Inventing the Earth: Ideas on Landscape Development since 1740.
Dr Kennedy begins on the defensive by asserting her book is not a textbook on the history of Earth Science, and certainly this reader is left at the end wishing perhaps that it had been instead. It is, as she states, a series of interlocked essays on key episodes that she sees as leading eventually to late twentieth century fluvial geomorphology. That rubric covers a great many possibilities, and the tag in each successive case discussed is to try to envisage the thinking that led to the invention of the concept in question viz: the Age of the Earth, the Ice Age, Modern Earth Science, the Geographical Cycle and so forth.
Dr Kennedy is an acerbic and entertaining guide to these landscapes of the mind that shape the landscape of the earth. Before one can begin with ANY even vaguely modern interpretation of a landscape--be it glacial, fluvial or arid, or indeed extra-terrestrial, it is assumed that one needs a modern 'geologic' timescale--the 'deep time' term, so beloved of recent historians in the historical sciences. This is the first substantive chapter and its structure illustrates both the strengths and weaknesses of the approach. We learn nothing of the Classical World's eternal and sometimes incisive views of landscape, nor of the fact that Newton's vast expansion of space carried with it the concomitant expansion of rime, or even that he was the first to speculate on the time it would take to cool a sphere as hot as the sun and as large as the earth--more than half a century before Buffon tried to do it. By thinking forwards, Newton was seeing backwards, and for all that aspects of Newtonian science languished in England in the century after his death, there is no denying, though it is perhaps rarely noted, the impact that his system of thought had on natural philosophers with a bent for natural history. It demanded simplicity, inductive reasoning, and in terms that Hutton found useful to echo a century later.
In Chapter 2, however, we jump from the Bible's account (throwing in for good measure the origin of the Earth) to Buffon's red-hot cannon balls, to Hutton's time without end, to Lyell's soothingly untrammelled uniformity, to, finally, Darwin versus Kelvin (stamp collecting versus Physics). Ultimately the whole issue vanishes with a puff of radiation and the problem is essentially solved in 1904. Each of the vignettes is interesting in its own way and characteristic of its period, but they don't add up to a very convincing story. Nor indeed is it clear that any particular vignette depends on the prior one. What did Hutton say about Buffon, and did it matter?
One could turn the whole question on its head and ask exactly how compelling was it to develop a concept of 'deep rime'? Are we not arguing from the present in seeing its importance? It is still something not easily conveyed to the general public. Deep time was an inductive consequence of the interpretation of the evidence as discovered. Between the rejection of a genealogical time scale from the Bible, which for private thinking after 1700 was a non-issue in the Protestant sphere, and the acceptance of a 'modern' time scale for the earth in an (un-referenced) 1953 paper by Patterson, it is not clear than anyone's work was hindered in the least way by any perspective on deep time. Nor is it clear that any work was aided by this view--since the endless ruler of rime was as unmarked as it was immeasurable. The converse is not quite the case because the Biblical Geologists, active even in Lyell's day, did come to quite firm conclusions from their assumption of a well-marked ruler for time, and even into the late nineteenth century this coloured their view of world. The Missoula Flood controversy (1920s onwards), it might be argued, was so in part because the concept of deep time and slowly operating processes was so deep and unmarked (even the extent of post-glacial time was still wide open) and so deeply embedded in the geologist's mind, that the catastrophe revealed was truly unimaginable.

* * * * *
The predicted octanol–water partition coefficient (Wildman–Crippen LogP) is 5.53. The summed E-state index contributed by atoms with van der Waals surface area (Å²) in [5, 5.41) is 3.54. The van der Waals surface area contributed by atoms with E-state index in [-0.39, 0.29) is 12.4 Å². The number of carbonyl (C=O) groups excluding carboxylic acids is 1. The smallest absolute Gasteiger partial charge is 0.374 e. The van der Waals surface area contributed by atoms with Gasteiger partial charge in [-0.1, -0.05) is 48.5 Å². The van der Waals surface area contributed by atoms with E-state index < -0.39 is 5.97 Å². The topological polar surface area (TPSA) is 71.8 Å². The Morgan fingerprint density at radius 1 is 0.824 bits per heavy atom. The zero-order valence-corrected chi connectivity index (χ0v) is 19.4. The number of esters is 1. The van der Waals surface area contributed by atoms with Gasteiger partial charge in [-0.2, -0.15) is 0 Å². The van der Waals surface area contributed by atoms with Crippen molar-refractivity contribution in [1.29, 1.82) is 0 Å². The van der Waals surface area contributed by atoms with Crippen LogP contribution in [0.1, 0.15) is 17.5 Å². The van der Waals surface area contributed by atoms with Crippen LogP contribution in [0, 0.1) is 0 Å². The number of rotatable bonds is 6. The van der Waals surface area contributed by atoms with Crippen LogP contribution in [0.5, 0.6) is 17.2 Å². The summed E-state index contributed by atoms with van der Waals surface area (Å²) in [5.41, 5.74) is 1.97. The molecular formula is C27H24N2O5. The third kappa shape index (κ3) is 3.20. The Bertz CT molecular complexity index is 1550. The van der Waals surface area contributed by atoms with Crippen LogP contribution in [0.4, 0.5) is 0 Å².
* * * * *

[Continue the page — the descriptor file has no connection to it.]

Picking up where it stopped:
I am being querulous you will say. I am merely stating that the issue of time and its effect on geological thinking is an important one, but in rehearsing the same story with different actors I feel some valuable insights have been lost. Oddly, for a fluvial geomorphologist who is naturally interested in wearing away the mountains, Dr Kennedy makes no mention subsequent to Buffon of the first attempts to mark the immeasurable with global and synchronous periods of mountain building. The use of fossils for marking time, as opposed to stratigraphic position, was not well developed, and especially not for earlier geological time, until late in the nineteenth century.
But, in an account that does not attempt to be a history, one will always be able to pick quarrels with the coverage. Later chapters deal, sometimes quite briefly, with Lyell's uniformitarianism, the Ice Age, the American West, Davisian Cycles and then the postwar world. It has to be said that Kennedy is always insightful and potentially controversial in her remarks, and used as a graduate seminar text her book will serve admirably. It is particularly useful for her intimate knowledge of the makers and shakers in the second hall of the twentieth century. Simply using her 'family tree' (Figure 8.2) of the intellectual descendants of A.N. Strahler for a set of essays would yield most of the requirements of a graduate course in the history of the subject. It is ironic that the subject was most heavily quantitative at a time before computational needs were remotely sufficient to meet the needs, or to conveniently handle or display the data.
There is a useful glossary of technical terms, and two or three line potted biographies covering the main characters. The bibliography is useful, although very few items predate 1800.